Criminal Convictions Can Be Devastating

Criminal convictions can be emotionally and financially challenging for anyone. If a criminal conviction occurs for an immigrant, the results can be devastating. Don’t hesitate to contact an experienced criminal defense attorney to determine what options you have and protect yourself immediately.

Criminal convictions can affect all non-citizens or aliens, even those who have been permanent residents in the United States for years.

It’s imperative that you act immediately to determine your options and aggressively pursue them.

How Can a Criminal Conviction Impact U.S. Citizenship?

A common occurrence for those who are pursuing U.S. Citizenship and are criminally charged is that their application process will be significantly delayed or denied as a result.

In some cases, if you are denied, you can apply at a later date, depending on the charges. In other examples, you may be deemed permanently ineligible for citizenship in the United States as a result of the charge.

Obtaining citizenship following a criminal conviction may require the applicant to prove that they could avoid further criminal issues for an extended period of time. They may also have to prove that they have been rehabilitated to a certain degree and that their moral character can be thoroughly established through others’ statements and more.

In some cases, the alien will be deported as a result of their criminal charges or as a result of how they pled during the court case.

Individual Could Be Deemed Inadmissible

Some charges may result in the alien being deemed inadmissible. This result can mean the individual is no longer permitted entry into the United States. The individual can be prohibited from entry whether they are an immigrant or temporary non-immigrant.

Whether the individual has an approved petition through another family member or employer may also be irrelevant, and they may be barred from changing their status to legal in the United States as a result of the charges.

Crimes Involving Moral Turpitude

According to the Immigrant Legal Resource Center, a Crime Involving Moral Turpitude “has been vaguely defined as a depraved or immoral act or violation of the basic duties owed to fellow man…”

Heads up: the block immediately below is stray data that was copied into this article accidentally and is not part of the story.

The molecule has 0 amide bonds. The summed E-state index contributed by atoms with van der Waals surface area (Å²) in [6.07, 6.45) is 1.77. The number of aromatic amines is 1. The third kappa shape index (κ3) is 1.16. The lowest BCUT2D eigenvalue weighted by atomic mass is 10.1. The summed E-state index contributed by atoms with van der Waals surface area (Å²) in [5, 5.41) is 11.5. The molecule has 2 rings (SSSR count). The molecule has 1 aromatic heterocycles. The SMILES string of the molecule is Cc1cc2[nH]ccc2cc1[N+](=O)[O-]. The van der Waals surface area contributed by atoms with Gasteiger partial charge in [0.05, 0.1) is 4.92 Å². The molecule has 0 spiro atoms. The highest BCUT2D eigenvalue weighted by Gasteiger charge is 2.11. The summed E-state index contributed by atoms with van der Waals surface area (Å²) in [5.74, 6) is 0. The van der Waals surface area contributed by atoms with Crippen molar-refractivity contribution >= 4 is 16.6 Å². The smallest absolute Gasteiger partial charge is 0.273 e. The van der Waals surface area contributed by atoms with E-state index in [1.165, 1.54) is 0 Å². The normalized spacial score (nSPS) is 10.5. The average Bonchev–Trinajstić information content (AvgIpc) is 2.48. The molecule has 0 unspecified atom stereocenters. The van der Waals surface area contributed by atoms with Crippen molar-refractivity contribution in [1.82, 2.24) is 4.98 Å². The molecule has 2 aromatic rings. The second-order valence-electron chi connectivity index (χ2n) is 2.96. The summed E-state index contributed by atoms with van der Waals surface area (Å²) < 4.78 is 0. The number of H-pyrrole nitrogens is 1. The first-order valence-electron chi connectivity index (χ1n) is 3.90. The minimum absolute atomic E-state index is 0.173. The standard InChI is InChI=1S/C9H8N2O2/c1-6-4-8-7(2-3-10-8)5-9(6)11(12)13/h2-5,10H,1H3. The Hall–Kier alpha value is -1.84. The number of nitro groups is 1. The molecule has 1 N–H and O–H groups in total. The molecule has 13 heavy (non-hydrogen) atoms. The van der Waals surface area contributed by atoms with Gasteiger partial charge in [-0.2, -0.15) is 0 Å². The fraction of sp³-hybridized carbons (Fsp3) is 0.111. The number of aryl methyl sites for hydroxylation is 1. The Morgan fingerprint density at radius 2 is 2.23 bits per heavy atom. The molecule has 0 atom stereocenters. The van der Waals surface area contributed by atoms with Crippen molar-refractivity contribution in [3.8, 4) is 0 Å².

What can make this confusing is that there is no set list of crimes that involve moral turpitude so each criminal charge may be up for a case-by-case analysis.

Some examples of crimes involving moral turpitude include crimes of fundamental dishonesty, whether it be larceny or fraud. Crimes can also include robbery, theft, or forgery.

Each state will have a more specific approach as to how they will read into the charges and what consequences may be required.

One of the consequences if convicted of a crime involving moral turpitude is to be deported, so it’s imperative that you work with your attorney to determine if the charges against you fall into this category.

Aggravated Felonies

Other charges that could result in deportation are aggravated felonies. Some examples of aggravated felonies are;

  • Manslaughter
  • Theft
  • Robbery
  • Sell, manufacture, or deliver cocaine.
  • Aggravated assault
  • Burglary
  • DUI resulting in serious bodily injury

This list isn’t exhaustive but contains several common examples of what aggravated felonies consist of in Florida.

Variables In Determining What Affect Charges Will Have on Immigration

There are several variables to consider that the courts will thoroughly review regarding the criminal charges and how they may affect immigration status. Some of the most common elements are listed below;

The date of the original offense and where the defendant was in the immigration process.

The date the alien was convicted.

History of other convictions – does the alien have other prior convictions? Were they similar crimes or resulted in similar charges? What dates did these occur? Were they recent? Is there an established pattern?

What were the sentencing details of the crime? Did the defendant spend an excessive amount of time incarcerated?

What was the maximum punishment allowed by law for the same offense, and if the alien received the maximum punishment or something lessened? And why?

The date the alien was admitted or entered into the United States and their current immigration status.

It’s Crucial to Your Future to Speak With Your Attorney Immediately

Taking a plea can be incredibly appealing for those who aren’t an alien, as it usually means that the punishment is far less than what was proposed. Charges can be lessened, jail time may be less or non-existent, and more.

One of the confusing aspects of your legal options as an alien is that if you should choose to take a plea to the charges, that decision could render you deportable or inadmissible into the United States.

It’s imperative that you understand your rights and learn what taking a plea could result in for your immigration status. Consult your experienced criminal defense attorney immediately.

Seek Aggressive Protection Immediately

With a significant background in prosecution, our team has vast experience on both sides of the courtroom and has what it takes to protect our clients fiercely. Don’t hesitate to contact us immediately regarding the charges against you and what your options are.

Don’t let one choice or one day affect your life forever. We are here to help and to listen with compassion, and then aggressively protect you as necessary.

Contact our office today at (786) 933-6242 for your no-obligation case evaluation. We will help you navigate your questions and concerns and put together a strategy to ensure you are protected and advocated for moving forward with your criminal charges. You are not alone, and you have rights.

We look forward to serving you.